This is one of the issues we come across when we try to dissect oral traditions; the whole truth of this holiday probably lies somewhere between the pretty stories we’re told as children and the mass confusion of scholars everywhere.

But do pretty stories even affect the spirit of the holiday? Even with a “holy” founder like St. Valentine, this upcoming holiday mirrors the Lupercalia of ancient Rome more than one of Chaucer’s feast days. Do we hold all myths as myths, or do we reject them outright, bound to celebrate as the rest of humanity does whether its origins are true or not?

Whatever, just don’t run naked through the streets this month, that’s all I ask. Not in Michigan, at least, it’s way too cold.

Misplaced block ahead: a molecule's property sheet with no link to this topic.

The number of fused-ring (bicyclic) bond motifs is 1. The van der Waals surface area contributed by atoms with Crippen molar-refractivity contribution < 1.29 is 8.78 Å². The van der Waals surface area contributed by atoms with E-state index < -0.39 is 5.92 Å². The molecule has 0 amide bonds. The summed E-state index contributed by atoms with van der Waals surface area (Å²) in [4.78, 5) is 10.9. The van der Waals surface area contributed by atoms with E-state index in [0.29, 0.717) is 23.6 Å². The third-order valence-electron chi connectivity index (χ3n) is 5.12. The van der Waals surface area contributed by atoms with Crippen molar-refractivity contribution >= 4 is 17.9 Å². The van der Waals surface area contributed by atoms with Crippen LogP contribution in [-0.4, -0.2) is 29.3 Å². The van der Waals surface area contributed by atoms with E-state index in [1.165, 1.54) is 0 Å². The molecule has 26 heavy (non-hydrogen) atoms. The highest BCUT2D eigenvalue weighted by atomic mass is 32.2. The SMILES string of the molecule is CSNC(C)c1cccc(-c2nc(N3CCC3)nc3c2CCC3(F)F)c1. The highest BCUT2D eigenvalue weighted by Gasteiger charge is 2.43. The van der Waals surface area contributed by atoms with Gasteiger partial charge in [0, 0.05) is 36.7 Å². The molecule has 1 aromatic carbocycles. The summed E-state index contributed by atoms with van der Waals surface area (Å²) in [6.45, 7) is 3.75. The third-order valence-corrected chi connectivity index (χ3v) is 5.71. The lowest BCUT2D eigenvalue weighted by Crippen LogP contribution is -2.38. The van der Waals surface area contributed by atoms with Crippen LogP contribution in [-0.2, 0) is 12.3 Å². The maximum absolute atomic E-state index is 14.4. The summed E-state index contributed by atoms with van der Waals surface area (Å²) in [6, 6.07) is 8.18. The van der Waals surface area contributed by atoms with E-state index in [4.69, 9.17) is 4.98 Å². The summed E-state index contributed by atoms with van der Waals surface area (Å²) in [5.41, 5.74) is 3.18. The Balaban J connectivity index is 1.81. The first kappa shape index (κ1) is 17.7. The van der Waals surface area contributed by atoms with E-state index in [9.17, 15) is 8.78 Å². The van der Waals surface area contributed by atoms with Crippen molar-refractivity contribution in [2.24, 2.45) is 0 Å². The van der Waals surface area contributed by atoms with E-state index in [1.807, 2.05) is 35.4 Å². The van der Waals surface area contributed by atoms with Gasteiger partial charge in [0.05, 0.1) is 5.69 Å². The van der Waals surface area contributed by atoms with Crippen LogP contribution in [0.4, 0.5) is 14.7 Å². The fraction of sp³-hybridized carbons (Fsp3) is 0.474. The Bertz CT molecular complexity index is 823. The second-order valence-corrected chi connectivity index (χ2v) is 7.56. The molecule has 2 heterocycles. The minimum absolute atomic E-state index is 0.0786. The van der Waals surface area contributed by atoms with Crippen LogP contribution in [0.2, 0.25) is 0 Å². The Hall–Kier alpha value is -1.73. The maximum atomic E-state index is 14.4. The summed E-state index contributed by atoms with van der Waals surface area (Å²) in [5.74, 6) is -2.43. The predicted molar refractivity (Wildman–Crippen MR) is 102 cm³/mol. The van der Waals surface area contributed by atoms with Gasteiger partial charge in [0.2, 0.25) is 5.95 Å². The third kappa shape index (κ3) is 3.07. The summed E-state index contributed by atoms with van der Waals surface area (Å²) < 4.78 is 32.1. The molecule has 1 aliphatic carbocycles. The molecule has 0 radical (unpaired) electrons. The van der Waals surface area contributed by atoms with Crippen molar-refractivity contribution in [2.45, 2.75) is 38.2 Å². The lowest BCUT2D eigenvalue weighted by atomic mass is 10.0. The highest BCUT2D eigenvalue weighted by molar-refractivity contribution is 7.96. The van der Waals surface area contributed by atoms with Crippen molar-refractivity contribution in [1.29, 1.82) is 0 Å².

Happy Valentine’s Day. ❤

Posted in Pop Culture

When Someone Loves Their Curvy Wife


I’m not comparing Jabba the Hutt to somebody’s wife. Just so we’re clear.

What I am doing is responding to a harmless Instagram post from a few weeks ago, courtesy of this guy.

I’m sure most of us can agree that this man means well. Look at the post he wrote! He loves his wife! He wants everyone to know it! Even you, random citizen!

But here’s the thing that gets me: most people love their wives.

I mean, they do? That’s why they married them; that’s kind of how marriage is supposed to work.

And the truth is, most women are bigger than you(or the media) would expect. Remember: the average American woman is a size 16. Take that, America’s Next Top Model(just kidding, I love you please never leave me again).

As our man calls it, that’s “curvy.”

So, if you do the math, that means that in all probability, the average husband loves the average wife.

Grass is green.

The sky is blue.

Thanks for the update; can’t wait to learn more obvious facts tomorrow.